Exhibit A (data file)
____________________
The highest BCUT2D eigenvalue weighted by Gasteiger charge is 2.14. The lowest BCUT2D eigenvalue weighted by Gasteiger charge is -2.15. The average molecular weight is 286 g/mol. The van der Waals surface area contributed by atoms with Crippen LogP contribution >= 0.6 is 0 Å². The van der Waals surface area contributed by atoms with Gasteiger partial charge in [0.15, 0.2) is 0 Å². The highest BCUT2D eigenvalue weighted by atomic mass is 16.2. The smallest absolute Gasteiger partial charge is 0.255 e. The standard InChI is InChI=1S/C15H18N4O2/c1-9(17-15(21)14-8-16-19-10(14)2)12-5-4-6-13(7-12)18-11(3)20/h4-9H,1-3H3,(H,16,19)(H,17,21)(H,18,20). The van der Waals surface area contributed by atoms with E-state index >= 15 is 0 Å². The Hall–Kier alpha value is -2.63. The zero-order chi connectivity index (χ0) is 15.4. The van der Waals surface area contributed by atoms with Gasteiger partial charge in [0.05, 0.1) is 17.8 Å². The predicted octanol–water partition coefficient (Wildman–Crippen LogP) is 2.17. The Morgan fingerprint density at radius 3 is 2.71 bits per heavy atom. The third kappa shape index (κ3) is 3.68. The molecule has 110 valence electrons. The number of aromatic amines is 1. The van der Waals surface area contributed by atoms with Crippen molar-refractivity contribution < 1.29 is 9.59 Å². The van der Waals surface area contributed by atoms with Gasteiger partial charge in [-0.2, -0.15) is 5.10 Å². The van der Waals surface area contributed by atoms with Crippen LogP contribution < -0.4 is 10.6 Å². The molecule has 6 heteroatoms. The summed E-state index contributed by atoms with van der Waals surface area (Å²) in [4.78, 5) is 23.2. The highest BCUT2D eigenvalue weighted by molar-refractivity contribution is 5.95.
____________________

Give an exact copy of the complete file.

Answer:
The highest BCUT2D eigenvalue weighted by Gasteiger charge is 2.14. The lowest BCUT2D eigenvalue weighted by Gasteiger charge is -2.15. The average molecular weight is 286 g/mol. The van der Waals surface area contributed by atoms with Crippen LogP contribution >= 0.6 is 0 Å². The van der Waals surface area contributed by atoms with Gasteiger partial charge in [0.15, 0.2) is 0 Å². The highest BCUT2D eigenvalue weighted by atomic mass is 16.2. The smallest absolute Gasteiger partial charge is 0.255 e. The standard InChI is InChI=1S/C15H18N4O2/c1-9(17-15(21)14-8-16-19-10(14)2)12-5-4-6-13(7-12)18-11(3)20/h4-9H,1-3H3,(H,16,19)(H,17,21)(H,18,20). The van der Waals surface area contributed by atoms with E-state index >= 15 is 0 Å². The Hall–Kier alpha value is -2.63. The zero-order chi connectivity index (χ0) is 15.4. The van der Waals surface area contributed by atoms with Gasteiger partial charge in [0.05, 0.1) is 17.8 Å². The predicted octanol–water partition coefficient (Wildman–Crippen LogP) is 2.17. The Morgan fingerprint density at radius 3 is 2.71 bits per heavy atom. The third kappa shape index (κ3) is 3.68. The molecule has 110 valence electrons. The number of aromatic amines is 1. The van der Waals surface area contributed by atoms with Crippen molar-refractivity contribution < 1.29 is 9.59 Å². The van der Waals surface area contributed by atoms with Gasteiger partial charge in [-0.2, -0.15) is 5.10 Å². The van der Waals surface area contributed by atoms with Crippen LogP contribution < -0.4 is 10.6 Å². The molecule has 6 heteroatoms. The summed E-state index contributed by atoms with van der Waals surface area (Å²) in [4.78, 5) is 23.2. The highest BCUT2D eigenvalue weighted by molar-refractivity contribution is 5.95.